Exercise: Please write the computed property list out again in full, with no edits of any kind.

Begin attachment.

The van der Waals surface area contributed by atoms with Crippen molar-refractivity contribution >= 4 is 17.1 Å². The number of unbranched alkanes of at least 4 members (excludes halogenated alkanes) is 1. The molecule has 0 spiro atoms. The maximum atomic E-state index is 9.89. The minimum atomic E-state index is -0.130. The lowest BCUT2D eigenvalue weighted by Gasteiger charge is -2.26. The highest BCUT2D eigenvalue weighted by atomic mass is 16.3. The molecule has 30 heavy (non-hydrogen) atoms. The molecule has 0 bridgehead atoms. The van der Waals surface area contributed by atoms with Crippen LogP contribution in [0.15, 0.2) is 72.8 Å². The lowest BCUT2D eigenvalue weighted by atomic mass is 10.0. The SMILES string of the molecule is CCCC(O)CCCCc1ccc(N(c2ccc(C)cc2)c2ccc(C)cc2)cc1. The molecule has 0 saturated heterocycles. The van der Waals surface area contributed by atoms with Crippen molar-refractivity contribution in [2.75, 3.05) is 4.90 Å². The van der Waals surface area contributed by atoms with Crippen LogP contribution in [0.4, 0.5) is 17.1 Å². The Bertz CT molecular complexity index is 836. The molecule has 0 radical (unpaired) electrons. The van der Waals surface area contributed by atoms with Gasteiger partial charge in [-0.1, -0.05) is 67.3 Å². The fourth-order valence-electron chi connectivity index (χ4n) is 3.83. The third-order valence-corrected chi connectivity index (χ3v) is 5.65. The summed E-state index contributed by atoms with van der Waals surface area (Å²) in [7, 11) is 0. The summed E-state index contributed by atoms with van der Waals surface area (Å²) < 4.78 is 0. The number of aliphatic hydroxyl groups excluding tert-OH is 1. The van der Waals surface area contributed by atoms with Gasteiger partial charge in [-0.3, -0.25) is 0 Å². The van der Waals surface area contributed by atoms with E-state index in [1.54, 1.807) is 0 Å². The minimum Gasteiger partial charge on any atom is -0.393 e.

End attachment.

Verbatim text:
The van der Waals surface area contributed by atoms with Crippen molar-refractivity contribution >= 4 is 17.1 Å². The number of unbranched alkanes of at least 4 members (excludes halogenated alkanes) is 1. The molecule has 0 spiro atoms. The maximum atomic E-state index is 9.89. The minimum atomic E-state index is -0.130. The lowest BCUT2D eigenvalue weighted by Gasteiger charge is -2.26. The highest BCUT2D eigenvalue weighted by atomic mass is 16.3. The molecule has 30 heavy (non-hydrogen) atoms. The molecule has 0 bridgehead atoms. The van der Waals surface area contributed by atoms with Crippen LogP contribution in [0.15, 0.2) is 72.8 Å². The lowest BCUT2D eigenvalue weighted by atomic mass is 10.0. The SMILES string of the molecule is CCCC(O)CCCCc1ccc(N(c2ccc(C)cc2)c2ccc(C)cc2)cc1. The molecule has 0 saturated heterocycles. The van der Waals surface area contributed by atoms with Crippen molar-refractivity contribution in [2.75, 3.05) is 4.90 Å². The van der Waals surface area contributed by atoms with Crippen LogP contribution in [0.4, 0.5) is 17.1 Å². The Bertz CT molecular complexity index is 836. The molecule has 0 radical (unpaired) electrons. The van der Waals surface area contributed by atoms with Gasteiger partial charge in [-0.1, -0.05) is 67.3 Å². The fourth-order valence-electron chi connectivity index (χ4n) is 3.83. The third-order valence-corrected chi connectivity index (χ3v) is 5.65. The summed E-state index contributed by atoms with van der Waals surface area (Å²) in [7, 11) is 0. The summed E-state index contributed by atoms with van der Waals surface area (Å²) < 4.78 is 0. The number of aliphatic hydroxyl groups excluding tert-OH is 1. The van der Waals surface area contributed by atoms with Gasteiger partial charge in [-0.3, -0.25) is 0 Å². The van der Waals surface area contributed by atoms with E-state index in [1.54, 1.807) is 0 Å². The minimum Gasteiger partial charge on any atom is -0.393 e.